Tuesday, October 14, 2008

Stratford, Oxford, and Warwickshire in between

This past weekend, I had the opportunity to leave London and see a bit of the English countryside. The Irishman's work colleague got married at Coombe Abbey in Warwickshire, outside of the city of Coventry, and the Irishman asked me to accompany him as his date. I gladly accepted and we made a 3-day weekend of it, stopping in Stratford-upon-Avon on the way up, and Oxford on the way back.

The weather for this adventure was gorgeous, sunny and warm, and we set off Friday morning in fine spirits. It really is true that the minute you leave London, England is rolling hills dotted with cows and sheep – it just takes you about 2 hours to actually get out of the city. Traffic is horrendous and London is so sprawling that you can't tell if where you are is city or suburb. The only way I could tell is when I stopped seeing rows of houses one on top of another.

It took us a bit of time to get to Stratford-upon-Avon, and upon arrival we were confronted with tour buses, tourists, and construction. We decided ahead of time that we weren't going to be going to every single historic house that might have housed Shakespeare, or one of his relations, at one time or another. Instead, we went to his church, saw his grave and his birth and death records, and then wandered around the pretty town on our way to a pub on the Avon River. The town itself was gearing up for a festival, so there were rides, games, and fried food trucks lining the streets - a bit too American for this expat looking for the quintessential English village.

After a shandy in the sun at the Dirty Duck pub, we headed to the hotel to check in. The drive up the lane to the hotel more than made up for the festival in Stratford, because Coombe Abbey is AMAZING. We walked into a lobby that looked like a medieval palace, with dark wood alcoves, old books, and candles burning brightly. Our room was painted deep red, with a raised four poster canopy bed, velvet cushioned sofa, and clawfooted bathtub. I was so excited and kept saying "we don't have this s**t in America!"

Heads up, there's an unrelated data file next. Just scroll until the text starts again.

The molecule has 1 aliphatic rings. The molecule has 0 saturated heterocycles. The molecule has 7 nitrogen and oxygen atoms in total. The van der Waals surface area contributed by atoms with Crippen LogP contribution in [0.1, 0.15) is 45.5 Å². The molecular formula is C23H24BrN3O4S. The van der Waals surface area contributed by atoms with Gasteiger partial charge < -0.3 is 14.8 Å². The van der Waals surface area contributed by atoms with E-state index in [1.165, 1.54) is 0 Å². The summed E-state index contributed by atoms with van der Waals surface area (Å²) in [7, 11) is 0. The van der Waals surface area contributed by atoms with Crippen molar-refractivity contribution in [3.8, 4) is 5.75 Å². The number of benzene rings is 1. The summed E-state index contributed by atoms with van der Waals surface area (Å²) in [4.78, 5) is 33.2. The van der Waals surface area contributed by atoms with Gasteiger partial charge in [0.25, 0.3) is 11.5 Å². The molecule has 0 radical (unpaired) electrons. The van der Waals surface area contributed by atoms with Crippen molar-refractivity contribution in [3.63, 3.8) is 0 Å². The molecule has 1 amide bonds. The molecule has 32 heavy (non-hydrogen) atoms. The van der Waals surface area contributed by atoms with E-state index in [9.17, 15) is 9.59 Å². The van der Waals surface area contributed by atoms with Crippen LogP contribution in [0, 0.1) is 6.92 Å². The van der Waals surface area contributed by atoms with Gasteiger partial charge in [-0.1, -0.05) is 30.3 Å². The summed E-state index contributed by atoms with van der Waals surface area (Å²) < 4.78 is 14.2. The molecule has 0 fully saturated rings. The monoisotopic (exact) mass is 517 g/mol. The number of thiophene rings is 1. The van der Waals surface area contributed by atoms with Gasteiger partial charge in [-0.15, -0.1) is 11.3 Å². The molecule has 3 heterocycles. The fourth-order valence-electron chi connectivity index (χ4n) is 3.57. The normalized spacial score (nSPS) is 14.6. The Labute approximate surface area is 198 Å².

Coombe Abbey, being the classy establishment that it is (and also, I suspect, inundated by rowdy footballers and WAGs), has a suggested dress code of "no trainers and jeans". So the Irishman and I decided to hunt down some dinner off the premises, in our casual clothes. We took a quick drive through Coventry, which has the reputation of being the ugliest city in England - it was the center of the country's automobile manufacturing prior to World War II ("The War"), when it was bombed to smithereens by the Germans and subsequently rebuilt in a boring, poured-concrete kind-of-way - and quickly decided that we'd do better outside of the city center. We found a nice country pub called The Bull on the outskirts of the city, just down the road from the hotel, and had a really nice dinner of the traditional English variety.

Saturday was the wedding, my first English wedding, and all I can say is that they really know how to drag it out. We went to bed around midnight, and been at that thing for 12 straight hours. It was a lovely affair, complete with an excruciatingly long Best Man's Speech and several toasts.

We woke Sunday with sore heads, and walked off our hangovers with a lovely stroll through the grounds surrounding the hotel. The hotel was a former monastery, converted into a stately home by a private family and over the years the land was acquired by Coventry to create a public-use parkland. So we walked the fields surrounding the now-hotel like one ought to on a Sunday in England, enjoying the sun and fresh air. Invigorated, we decided to make one last stop in Oxford on our way back to London.

Oxford was amazing - ancient buildings, scholarly traditions, high-street chain stores, and hipster youth all rolled into one. We only spent about 2 hours wandering through town, so I will definitely go back; Oxford is home to several of the museums that I studied in graduate school - the Ashmolean, the Pitt-Rivers - and I want to actually go into some of the school buildings. It reminds me of an older, more built up Princeton, NJ - my own pre-collegiate stomping ground.

Alas our lovely Midlands weekend had to end, so JP and I wrapped it up with a comforting curry at our favorite Indian restaurant, Zaffrani. We couldn't have had a better weekend, and I was really not pleased to have it end. At least (of course!) I took pictures, and you can see them here.

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